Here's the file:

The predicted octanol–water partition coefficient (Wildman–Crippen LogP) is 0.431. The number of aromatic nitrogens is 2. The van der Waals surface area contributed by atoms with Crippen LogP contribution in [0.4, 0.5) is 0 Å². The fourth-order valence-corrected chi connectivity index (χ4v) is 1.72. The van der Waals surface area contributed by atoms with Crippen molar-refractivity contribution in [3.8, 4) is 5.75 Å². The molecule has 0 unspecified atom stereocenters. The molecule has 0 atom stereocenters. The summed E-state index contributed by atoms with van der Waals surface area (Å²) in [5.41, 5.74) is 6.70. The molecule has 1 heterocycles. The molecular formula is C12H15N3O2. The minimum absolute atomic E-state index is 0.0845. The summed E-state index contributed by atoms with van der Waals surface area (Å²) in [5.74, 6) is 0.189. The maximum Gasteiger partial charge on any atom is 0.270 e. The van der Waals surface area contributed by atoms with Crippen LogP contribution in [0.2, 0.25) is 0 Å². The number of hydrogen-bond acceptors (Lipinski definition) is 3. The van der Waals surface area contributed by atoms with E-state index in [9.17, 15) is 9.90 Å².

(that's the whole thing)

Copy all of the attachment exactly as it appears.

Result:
The predicted octanol–water partition coefficient (Wildman–Crippen LogP) is 0.431. The number of aromatic nitrogens is 2. The van der Waals surface area contributed by atoms with Crippen LogP contribution in [0.4, 0.5) is 0 Å². The fourth-order valence-corrected chi connectivity index (χ4v) is 1.72. The van der Waals surface area contributed by atoms with Crippen molar-refractivity contribution in [3.8, 4) is 5.75 Å². The molecule has 0 unspecified atom stereocenters. The molecule has 0 atom stereocenters. The summed E-state index contributed by atoms with van der Waals surface area (Å²) in [5.41, 5.74) is 6.70. The molecule has 1 heterocycles. The molecular formula is C12H15N3O2. The minimum absolute atomic E-state index is 0.0845. The summed E-state index contributed by atoms with van der Waals surface area (Å²) in [5.74, 6) is 0.189. The maximum Gasteiger partial charge on any atom is 0.270 e. The van der Waals surface area contributed by atoms with Crippen LogP contribution in [0.2, 0.25) is 0 Å². The number of hydrogen-bond acceptors (Lipinski definition) is 3. The van der Waals surface area contributed by atoms with E-state index in [9.17, 15) is 9.90 Å².